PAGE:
Somewhat less 8-bit hachures

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    The previous version was biased toward diagonals because it didn't take into account that diagonal movement from each point is a longer distance than moving straight up, down, left, or right, and that therefore it shouldn't move that way unless the drop is sqrt(2) as long in that direction. This also comes out a little darker because it is only invalidating a circle around each point instead of a square.

    Better viewed large.

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    1. michal migurski 24 months ago | reply

      The confused fuzz on flat land is particularly interesting. Are your particles traveling uphill or down?

    2. t knouff 24 months ago | reply

      The main part of the San Andreas fault stands out so distinctly in these images. These are great. Thanks for sharing them.

    3. Eric Fischer 24 months ago | reply

      They're traveling downhill, but there probably ought to be a threshold that keeps them from drawing if they only go a step or two. I should let them go uphill too and see what that looks like.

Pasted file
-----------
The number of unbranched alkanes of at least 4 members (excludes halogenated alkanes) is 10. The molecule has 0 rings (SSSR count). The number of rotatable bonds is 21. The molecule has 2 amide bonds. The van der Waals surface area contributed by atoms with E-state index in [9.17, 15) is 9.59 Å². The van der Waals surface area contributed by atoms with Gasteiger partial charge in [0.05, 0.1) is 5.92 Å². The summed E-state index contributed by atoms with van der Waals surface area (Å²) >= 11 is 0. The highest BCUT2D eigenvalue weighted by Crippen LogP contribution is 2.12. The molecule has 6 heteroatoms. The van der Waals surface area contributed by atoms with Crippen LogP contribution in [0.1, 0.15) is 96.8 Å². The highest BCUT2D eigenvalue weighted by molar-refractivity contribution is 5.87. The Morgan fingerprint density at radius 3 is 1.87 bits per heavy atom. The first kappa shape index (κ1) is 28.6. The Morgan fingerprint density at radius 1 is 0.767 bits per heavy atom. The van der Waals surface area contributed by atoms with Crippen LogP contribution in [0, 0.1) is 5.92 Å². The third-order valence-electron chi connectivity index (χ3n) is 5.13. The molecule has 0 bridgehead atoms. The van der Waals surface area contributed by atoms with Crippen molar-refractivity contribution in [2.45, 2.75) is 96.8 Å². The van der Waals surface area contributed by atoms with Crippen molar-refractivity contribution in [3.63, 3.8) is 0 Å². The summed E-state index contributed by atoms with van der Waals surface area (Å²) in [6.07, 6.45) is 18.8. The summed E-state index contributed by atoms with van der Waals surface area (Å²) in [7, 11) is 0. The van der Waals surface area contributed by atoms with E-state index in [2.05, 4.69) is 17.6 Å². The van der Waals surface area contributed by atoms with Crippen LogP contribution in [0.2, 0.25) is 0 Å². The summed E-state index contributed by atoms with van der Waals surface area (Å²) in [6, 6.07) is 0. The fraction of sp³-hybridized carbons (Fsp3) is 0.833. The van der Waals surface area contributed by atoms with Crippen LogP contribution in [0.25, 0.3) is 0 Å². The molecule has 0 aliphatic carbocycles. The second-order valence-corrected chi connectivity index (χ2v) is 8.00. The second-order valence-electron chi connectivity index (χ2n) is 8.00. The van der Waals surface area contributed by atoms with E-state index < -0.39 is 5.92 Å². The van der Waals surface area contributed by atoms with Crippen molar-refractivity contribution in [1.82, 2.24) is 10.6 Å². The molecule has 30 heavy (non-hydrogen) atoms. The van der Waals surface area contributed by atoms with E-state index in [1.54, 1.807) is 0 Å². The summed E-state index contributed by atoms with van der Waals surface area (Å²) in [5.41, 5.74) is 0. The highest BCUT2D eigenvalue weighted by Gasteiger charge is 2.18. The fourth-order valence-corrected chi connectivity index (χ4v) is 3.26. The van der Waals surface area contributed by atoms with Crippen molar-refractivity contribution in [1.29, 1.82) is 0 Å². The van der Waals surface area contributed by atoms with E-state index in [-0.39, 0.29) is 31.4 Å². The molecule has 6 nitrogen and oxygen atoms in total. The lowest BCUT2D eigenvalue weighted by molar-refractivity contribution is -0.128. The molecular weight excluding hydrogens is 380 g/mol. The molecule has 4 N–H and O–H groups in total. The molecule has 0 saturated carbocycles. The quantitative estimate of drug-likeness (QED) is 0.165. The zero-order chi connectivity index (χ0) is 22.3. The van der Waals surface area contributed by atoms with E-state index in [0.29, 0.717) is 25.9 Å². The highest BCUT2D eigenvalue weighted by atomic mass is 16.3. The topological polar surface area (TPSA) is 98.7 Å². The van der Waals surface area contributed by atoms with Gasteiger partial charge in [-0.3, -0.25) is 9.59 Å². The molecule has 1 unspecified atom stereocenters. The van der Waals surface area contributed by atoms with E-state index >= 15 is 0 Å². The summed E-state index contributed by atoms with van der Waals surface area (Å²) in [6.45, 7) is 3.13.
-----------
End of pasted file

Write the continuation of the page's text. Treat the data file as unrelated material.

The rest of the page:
4. Eric Fischer 24 months ago | reply

      It looks pretty much the same if you let them go uphill instead. I think there's just a lot of noise in the elevations.

    5. michal migurski 24 months ago | reply

      Is this SRTM 30m? It has some terrible data in flat areas, just awful. I had to skip it entirely in DEM tools in favor of a crossfade between SRTM 90m and NED 10m.

    6. Eric Fischer 24 months ago | reply

      This is the SRTM1 (1 arc-second/30 meter) data from dds.cr.usgs.gov/srtm/version2_1/SRTM1/ I think what's going on in flat areas is that it can't tell the difference between buildings and land so you get whatever random thing the radar bounced off of (or nothing when it failed to bounce off of shallow water). Are there even worse problems in other areas?

    7. Eric Fischer 24 months ago | reply

      By the way, the algorithm is:

      Make a list of the coordinates of all points and sort it by elevation
      For each point, starting from the highest elevation:
      ; If it is still valid, plot that point and invalidate it
      ; While there are any valid neighbors:
      ; ; Choose the neighbor with the steepest drop from this one
      ; ; Plot that point and invalidate it
      ; ; Set that point as the current point to choose the next neighbor from
      ; For each point along the path just plotted:
      ; ; Invalidate a radius around the point equal to the square root of its distance along the path

      Indenting with semicolons since that was trendy last week.

    8. michal migurski 24 months ago | reply

      Try NED 10m, the files are large but when downsampled the quality is great.

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